“Every part of your business is already on the cloud. So, we are past that threshold. But now, with tooling, you get to quickly work on non-essential work and focus on building a competitive advantage. This also makes you resilient to changes in the future, because you’ve integrated the best-of-breed software in your business. People want to be resilient through a multi-cloud approach,” says Rajoshi Ghosh, co-founder of Hasura, a company that helps developers build GraphQL APIs. With better workflow optimisation, the developers are now forced to think from a business perspective and not just technology.

5)     Why you hate work [Source: The New York Times
Investing in employees is the key to success for any company. But with the pandemic, many employees are experiencing burnout due to round-the-clock work from home environment. Srinivasan S. Pillay, a psychiatrist and an assistant clinical professor at Harvard Medical School who studies burnout, recently surveyed a random sample of 72 senior leaders and found that nearly all of them reported at least some signs of burnout and that all of them noted at least one cause of burnout at work. Finding the solution to this would be the start to actually thinking about your employees.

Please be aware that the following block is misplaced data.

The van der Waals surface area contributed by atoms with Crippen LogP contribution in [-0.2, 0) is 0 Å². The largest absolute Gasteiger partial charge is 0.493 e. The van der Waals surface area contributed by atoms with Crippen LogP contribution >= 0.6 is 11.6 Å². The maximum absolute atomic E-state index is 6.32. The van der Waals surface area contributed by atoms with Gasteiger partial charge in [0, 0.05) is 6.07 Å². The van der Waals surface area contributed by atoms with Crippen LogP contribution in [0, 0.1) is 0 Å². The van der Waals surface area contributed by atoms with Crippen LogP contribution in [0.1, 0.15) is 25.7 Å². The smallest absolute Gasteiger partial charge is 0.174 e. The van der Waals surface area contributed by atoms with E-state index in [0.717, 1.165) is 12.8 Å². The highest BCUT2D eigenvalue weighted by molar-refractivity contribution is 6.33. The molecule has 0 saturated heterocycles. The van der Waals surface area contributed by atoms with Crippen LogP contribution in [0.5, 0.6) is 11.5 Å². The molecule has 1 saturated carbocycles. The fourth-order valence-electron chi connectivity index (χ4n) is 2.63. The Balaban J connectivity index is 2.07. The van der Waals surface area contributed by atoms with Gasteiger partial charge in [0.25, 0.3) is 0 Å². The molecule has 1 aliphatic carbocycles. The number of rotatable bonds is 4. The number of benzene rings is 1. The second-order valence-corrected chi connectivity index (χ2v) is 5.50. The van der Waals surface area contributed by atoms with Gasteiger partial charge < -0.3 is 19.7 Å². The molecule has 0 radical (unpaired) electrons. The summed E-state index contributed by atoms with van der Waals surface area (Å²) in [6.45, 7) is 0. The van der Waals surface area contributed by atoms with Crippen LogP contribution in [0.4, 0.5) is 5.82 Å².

Employees are vastly more satisfied and productive, it turns out, when four of their core needs are met: physical, through opportunities to regularly renew and recharge at work; emotional, by feeling valued and appreciated for their contributions; mental, when they have the opportunity to focus in an absorbed way on their most important tasks and define when and where they get their work done; and spiritual, by doing more of what they do best and enjoy most, and by feeling connected to a higher purpose at work. A truly human-centered organization puts its people first — even above customers — because it recognizes that they are the key to creating long-term value.